The 100-page safe return-to-work agreement between Hollywood’s unions and management’s AMPTP have been extended before, and probably will be extended again this week, but that will require cooperation between the AMPTP and all of the signatory unions, including IATSE, which is currently locked in a bitter contract dispute with producers and is threating to strike film and TV productions across the country.
Labor and management agree that the protocols have enabled jobs and productions to rebound during the pandemic, while making film sets among the safest workplaces in America. But if an agreement to extend or modify the protocols cannot be reached, all of its testing, masking, disinfecting and social distancing requirements automatically will expire on September 30, as will its Covid vaccination mandate, whether IATSE strikes or not.
If IATSE strikes, that too would jeopardize the continuation of the protocols because its provisions apply to all of those employed under union contracts, including “all collective bargaining agreements that a producer has with the IATSE or an IATSE local union for motion picture production throughout North America.”
IATSE’s main film and television contracts – its Basic Agreement for shows shot in Los Angeles and its Area Standards Agreement covering shows filmed outside of L.A. – expired September 10, though the union has told its members that they should continue to work under its terms “until further notice.” If the union goes on strike, however, those terms – and the Covid protocols that are attached to them – no longer would be in effect.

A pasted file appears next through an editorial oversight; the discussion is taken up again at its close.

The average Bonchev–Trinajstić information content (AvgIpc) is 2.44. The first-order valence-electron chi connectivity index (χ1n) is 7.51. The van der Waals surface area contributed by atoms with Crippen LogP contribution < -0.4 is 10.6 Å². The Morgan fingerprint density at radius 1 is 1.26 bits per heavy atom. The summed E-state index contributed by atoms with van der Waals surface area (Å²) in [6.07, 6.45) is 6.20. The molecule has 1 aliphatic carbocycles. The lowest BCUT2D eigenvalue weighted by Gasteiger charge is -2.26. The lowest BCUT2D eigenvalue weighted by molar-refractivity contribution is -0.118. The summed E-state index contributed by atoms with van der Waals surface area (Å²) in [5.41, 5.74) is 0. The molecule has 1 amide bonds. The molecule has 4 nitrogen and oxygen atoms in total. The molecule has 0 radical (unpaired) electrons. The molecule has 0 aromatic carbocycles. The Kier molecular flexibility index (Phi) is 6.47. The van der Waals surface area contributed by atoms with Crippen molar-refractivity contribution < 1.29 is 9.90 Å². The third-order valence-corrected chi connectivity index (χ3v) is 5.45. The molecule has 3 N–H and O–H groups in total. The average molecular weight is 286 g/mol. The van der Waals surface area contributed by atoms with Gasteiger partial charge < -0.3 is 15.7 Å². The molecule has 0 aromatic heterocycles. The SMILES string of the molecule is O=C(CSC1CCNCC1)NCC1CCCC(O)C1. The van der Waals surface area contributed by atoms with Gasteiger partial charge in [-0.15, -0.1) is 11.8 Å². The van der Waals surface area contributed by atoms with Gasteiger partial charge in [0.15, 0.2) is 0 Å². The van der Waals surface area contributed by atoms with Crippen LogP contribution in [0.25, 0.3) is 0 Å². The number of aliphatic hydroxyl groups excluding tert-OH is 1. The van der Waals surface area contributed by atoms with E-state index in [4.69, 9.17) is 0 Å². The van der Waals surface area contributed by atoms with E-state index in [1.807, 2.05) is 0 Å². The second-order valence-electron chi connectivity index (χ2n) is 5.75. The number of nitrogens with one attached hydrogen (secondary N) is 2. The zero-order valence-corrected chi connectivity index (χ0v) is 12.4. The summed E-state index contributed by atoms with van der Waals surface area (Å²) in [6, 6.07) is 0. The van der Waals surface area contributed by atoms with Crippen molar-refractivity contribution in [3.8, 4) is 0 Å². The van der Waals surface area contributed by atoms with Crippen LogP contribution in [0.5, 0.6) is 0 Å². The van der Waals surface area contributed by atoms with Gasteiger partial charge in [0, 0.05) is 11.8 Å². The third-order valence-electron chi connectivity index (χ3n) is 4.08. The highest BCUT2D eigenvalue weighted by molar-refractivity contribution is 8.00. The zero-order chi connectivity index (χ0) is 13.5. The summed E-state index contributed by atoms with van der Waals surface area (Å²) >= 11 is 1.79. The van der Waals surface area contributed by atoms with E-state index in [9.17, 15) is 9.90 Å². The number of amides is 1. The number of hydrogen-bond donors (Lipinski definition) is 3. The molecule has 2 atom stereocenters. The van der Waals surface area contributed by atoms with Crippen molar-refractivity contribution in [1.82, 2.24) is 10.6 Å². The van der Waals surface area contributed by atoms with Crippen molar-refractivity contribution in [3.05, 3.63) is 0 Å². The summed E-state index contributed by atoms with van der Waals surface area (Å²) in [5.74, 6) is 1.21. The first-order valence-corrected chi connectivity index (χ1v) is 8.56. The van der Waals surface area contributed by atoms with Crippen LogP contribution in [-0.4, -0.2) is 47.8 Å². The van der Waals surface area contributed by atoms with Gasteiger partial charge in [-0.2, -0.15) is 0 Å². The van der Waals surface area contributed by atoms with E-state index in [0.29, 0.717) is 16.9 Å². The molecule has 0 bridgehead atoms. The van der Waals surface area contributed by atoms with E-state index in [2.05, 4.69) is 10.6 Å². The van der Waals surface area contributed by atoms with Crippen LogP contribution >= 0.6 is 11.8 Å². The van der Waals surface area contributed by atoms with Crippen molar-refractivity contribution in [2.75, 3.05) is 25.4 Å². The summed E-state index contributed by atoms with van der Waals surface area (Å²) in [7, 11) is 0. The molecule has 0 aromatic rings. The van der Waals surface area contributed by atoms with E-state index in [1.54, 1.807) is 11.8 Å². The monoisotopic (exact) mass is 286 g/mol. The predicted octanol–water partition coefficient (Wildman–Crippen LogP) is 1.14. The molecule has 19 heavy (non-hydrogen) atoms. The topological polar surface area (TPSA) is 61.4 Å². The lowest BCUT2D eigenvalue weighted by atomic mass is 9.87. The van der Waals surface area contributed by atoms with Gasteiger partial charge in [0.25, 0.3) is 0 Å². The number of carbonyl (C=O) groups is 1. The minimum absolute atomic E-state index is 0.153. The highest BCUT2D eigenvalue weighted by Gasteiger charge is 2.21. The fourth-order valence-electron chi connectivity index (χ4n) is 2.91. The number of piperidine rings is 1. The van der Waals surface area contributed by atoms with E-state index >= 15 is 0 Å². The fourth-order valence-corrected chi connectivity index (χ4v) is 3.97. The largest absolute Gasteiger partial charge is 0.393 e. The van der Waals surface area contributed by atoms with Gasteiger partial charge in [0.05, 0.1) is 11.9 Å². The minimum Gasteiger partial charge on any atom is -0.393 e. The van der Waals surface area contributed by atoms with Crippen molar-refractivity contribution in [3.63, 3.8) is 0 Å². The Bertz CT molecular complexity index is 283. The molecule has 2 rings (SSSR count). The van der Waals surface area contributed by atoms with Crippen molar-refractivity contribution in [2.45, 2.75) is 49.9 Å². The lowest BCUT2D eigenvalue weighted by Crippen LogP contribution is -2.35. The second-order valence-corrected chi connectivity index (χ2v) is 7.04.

The union’s pay TV contract, covering HBO, Showtime, Starz, Cinemax and BET, and its low-budget theatrical film contract, don’t expire until next year, so they wouldn’t be shut down by a strike, but their Covid protocols for IATSE crews also would lapse if the protocols are not extended.
See the protocols here.
Established in September 2020 in an agreement between the AMPTP and Hollywood’s unions – the DGA, SAG-AFTRA, IATSE, the Teamsters and the Basic Crafts – the protocols originally were set to expire on April 30, when they could be modified as medical advances allowed.
The protocols were extended on April 30, with no major modifications and contained all of the original agreement’s provisions, including strictly enforced testing regimens, physical distancing, Covid-19 compliance officers, diligent use of personal protective equipment and a “Zone” system to ensure that different sections of productions are tightly controlled based on proximity to cast, who often can’t wear masks or maintain social distancing while working.
Covid vaccinations had by then become widely available but could not be mandated by producers as a condition of employment until July 9, when the protocols were extended until Sept. 10, and modified to give producers “the option to implement mandatory vaccination policies for casts and crew in Zone A on a production-by-production basis.” Zone A, where unmasked actors work, is the most restrictive of the safe work zones on sets.
Allowing the protocols to lapse could make productions less safe for casts and crews, and much less expensive for producers. Extending them, however, offers IATSE and the AMPTP one last opportunity to find common ground before a potential strike that both sides have said they’d like to avert if possible.